By Imad Hamad
for Detroit News
The recent FBI surveillance planes that were observed flying over Dearborn a few days ago made many revisit the issue of trust between the Arab and Muslim American community and the federal government.
Did these planes fly over Dearborn because of its identity as the hub of the Arab and Muslim American community? Surveillance is an issue of concern to a community that has dealt with different unfortunate episodes, and has become aware of questionable federal law enforcement techniques.
The FBI responded to community concerns by stating that the aerial surveillance is real but its mission is legitimate law enforcement activity and not broad profiling of any particular community. Despite that, many could not help but perceive that the government was profiling the community.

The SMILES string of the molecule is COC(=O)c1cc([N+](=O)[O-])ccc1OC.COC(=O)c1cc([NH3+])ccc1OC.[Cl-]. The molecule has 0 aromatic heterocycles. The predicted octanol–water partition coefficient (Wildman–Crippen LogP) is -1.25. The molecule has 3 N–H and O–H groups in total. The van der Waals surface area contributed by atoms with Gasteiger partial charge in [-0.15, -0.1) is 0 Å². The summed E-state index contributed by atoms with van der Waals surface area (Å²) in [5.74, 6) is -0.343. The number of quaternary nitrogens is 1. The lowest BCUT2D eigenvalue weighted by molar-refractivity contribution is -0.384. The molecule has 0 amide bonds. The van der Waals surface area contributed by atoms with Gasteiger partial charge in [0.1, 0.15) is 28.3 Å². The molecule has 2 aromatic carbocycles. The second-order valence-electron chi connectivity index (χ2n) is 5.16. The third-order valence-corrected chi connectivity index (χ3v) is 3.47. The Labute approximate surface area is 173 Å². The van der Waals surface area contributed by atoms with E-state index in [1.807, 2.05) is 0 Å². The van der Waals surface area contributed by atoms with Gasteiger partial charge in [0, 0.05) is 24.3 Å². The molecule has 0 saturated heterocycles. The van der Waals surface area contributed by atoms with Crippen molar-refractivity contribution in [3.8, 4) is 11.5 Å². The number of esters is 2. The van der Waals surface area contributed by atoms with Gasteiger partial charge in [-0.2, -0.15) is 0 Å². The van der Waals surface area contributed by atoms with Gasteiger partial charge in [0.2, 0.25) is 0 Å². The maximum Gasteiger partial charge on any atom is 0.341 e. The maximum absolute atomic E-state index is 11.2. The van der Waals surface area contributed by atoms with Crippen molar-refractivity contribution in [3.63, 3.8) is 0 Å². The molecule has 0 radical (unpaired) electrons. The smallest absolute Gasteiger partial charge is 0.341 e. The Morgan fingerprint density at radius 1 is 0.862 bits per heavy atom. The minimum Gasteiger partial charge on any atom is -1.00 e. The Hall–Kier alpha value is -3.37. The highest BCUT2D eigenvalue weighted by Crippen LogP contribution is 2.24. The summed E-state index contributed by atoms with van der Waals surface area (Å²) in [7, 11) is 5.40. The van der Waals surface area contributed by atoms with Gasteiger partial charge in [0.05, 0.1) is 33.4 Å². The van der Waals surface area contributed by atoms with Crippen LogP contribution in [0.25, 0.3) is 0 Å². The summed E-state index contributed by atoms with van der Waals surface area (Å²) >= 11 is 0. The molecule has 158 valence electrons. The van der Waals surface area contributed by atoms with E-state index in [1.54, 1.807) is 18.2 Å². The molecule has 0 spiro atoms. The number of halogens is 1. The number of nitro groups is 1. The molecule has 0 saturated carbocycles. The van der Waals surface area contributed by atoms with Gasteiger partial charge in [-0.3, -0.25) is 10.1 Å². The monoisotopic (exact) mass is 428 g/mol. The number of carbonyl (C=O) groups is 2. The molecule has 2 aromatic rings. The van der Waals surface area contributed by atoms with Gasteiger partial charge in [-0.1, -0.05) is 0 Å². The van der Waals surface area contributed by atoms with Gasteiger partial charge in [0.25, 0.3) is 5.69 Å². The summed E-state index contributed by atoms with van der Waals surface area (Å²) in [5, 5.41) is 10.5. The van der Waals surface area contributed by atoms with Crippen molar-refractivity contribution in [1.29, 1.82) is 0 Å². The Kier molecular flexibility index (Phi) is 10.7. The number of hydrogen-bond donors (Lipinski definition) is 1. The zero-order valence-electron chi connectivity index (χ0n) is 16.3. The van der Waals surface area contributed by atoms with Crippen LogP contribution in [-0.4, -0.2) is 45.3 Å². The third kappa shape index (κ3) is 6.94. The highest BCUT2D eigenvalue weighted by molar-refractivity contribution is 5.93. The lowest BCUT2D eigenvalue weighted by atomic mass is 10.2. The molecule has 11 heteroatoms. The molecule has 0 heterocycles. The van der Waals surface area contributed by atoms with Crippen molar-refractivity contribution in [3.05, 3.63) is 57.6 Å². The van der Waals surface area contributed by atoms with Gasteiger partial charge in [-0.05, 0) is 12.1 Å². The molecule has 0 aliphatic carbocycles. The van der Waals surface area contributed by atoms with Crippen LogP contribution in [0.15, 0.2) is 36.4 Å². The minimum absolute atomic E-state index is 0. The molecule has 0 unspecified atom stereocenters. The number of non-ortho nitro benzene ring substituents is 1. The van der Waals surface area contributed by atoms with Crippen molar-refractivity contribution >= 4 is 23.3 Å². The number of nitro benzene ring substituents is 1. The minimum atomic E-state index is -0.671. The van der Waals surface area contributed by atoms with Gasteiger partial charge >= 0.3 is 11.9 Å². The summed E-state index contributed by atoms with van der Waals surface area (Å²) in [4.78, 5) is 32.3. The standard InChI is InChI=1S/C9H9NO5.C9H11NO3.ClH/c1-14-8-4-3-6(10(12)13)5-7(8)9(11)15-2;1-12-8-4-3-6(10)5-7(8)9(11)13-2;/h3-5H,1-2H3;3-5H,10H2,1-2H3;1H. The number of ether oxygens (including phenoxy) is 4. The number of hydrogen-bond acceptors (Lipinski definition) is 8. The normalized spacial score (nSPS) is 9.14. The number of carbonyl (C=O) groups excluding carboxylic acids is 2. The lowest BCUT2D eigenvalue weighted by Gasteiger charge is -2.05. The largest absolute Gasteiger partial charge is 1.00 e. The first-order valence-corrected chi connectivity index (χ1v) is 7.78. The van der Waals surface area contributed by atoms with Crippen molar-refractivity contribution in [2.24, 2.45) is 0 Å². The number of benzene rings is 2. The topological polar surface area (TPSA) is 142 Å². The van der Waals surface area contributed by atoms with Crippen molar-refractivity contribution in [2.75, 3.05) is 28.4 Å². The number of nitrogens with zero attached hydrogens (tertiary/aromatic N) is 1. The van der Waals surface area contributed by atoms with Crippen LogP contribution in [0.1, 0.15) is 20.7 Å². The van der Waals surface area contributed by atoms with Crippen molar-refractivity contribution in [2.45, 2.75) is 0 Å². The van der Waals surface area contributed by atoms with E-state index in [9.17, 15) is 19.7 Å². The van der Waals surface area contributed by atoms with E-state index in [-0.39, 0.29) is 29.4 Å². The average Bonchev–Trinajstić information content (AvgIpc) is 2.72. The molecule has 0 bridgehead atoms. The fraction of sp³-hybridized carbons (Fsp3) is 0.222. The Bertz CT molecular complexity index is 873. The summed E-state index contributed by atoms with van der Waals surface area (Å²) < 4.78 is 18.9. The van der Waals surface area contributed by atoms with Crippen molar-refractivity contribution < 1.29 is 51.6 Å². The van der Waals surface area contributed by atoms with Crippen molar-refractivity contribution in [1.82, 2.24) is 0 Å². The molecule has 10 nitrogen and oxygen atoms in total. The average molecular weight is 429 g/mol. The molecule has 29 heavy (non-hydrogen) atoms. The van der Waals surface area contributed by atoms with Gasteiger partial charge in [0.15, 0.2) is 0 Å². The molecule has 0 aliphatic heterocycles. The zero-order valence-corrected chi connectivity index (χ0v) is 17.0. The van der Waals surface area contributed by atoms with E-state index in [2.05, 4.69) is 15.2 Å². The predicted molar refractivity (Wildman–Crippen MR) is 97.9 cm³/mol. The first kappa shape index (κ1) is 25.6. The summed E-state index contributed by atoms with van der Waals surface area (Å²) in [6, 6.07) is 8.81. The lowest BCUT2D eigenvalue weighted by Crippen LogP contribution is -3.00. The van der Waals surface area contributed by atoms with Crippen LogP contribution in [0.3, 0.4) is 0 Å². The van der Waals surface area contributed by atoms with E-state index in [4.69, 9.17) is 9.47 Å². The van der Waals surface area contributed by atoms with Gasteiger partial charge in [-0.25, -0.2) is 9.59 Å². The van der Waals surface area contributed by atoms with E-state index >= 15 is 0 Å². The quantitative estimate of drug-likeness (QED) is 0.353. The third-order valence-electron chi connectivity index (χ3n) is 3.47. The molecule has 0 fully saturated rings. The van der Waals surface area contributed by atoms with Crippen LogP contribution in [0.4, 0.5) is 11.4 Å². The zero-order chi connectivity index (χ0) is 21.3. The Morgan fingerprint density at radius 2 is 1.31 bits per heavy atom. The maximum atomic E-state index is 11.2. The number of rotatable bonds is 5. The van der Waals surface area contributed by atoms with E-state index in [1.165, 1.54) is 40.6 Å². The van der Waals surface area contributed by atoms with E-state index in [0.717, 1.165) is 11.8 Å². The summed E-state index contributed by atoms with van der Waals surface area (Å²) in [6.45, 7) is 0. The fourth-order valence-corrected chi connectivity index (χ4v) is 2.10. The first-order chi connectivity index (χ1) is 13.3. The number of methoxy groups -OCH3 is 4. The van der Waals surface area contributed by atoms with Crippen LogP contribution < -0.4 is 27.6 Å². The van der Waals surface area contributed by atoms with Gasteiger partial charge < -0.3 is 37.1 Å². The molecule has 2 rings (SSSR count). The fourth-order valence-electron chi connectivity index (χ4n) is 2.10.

There is a real and acute sense that Arab Americans and Muslim Americans are treated unfairly and viewed suspiciously as a group.
There is no doubt that the U.S. faces a real terror threat. And surveillance, when it comports with the law and the democratic traditions of the nation, is a legitimate and necessary law enforcement tool. The FBI planes are not solely an Arab or Dearborn issue, and portraying them as such is inaccurate and perhaps irresponsible as well.
Most importantly for the Arab and Muslim American community, the news of the FBI planes over parts of Metro Detroit came when the Wall Street Journal published on Aug. 5 a report about FBI efforts to counter violent extremism.
Imad Hamad is executive director of the American Human Rights Council.
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